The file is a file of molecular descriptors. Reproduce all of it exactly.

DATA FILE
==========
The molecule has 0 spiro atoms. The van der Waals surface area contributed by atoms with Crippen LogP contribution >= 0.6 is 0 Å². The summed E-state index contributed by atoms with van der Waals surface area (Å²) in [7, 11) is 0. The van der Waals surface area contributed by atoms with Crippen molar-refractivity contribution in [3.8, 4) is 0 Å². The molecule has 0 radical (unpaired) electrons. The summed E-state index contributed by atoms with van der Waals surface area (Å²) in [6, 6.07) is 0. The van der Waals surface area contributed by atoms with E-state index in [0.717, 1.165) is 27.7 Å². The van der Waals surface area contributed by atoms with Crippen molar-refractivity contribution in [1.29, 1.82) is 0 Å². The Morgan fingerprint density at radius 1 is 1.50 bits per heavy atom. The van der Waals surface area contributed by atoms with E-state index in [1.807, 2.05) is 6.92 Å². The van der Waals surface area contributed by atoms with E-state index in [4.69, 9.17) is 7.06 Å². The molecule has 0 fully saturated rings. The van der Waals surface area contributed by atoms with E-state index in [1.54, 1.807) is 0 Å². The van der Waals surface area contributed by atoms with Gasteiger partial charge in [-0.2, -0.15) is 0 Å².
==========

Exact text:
The molecule has 0 spiro atoms. The van der Waals surface area contributed by atoms with Crippen LogP contribution >= 0.6 is 0 Å². The summed E-state index contributed by atoms with van der Waals surface area (Å²) in [7, 11) is 0. The van der Waals surface area contributed by atoms with Crippen molar-refractivity contribution in [3.8, 4) is 0 Å². The molecule has 0 radical (unpaired) electrons. The summed E-state index contributed by atoms with van der Waals surface area (Å²) in [6, 6.07) is 0. The van der Waals surface area contributed by atoms with E-state index in [0.717, 1.165) is 27.7 Å². The van der Waals surface area contributed by atoms with Crippen molar-refractivity contribution in [1.29, 1.82) is 0 Å². The Morgan fingerprint density at radius 1 is 1.50 bits per heavy atom. The van der Waals surface area contributed by atoms with E-state index in [1.807, 2.05) is 6.92 Å². The van der Waals surface area contributed by atoms with E-state index in [4.69, 9.17) is 7.06 Å². The molecule has 0 fully saturated rings. The van der Waals surface area contributed by atoms with E-state index in [1.54, 1.807) is 0 Å². The van der Waals surface area contributed by atoms with Gasteiger partial charge in [-0.2, -0.15) is 0 Å².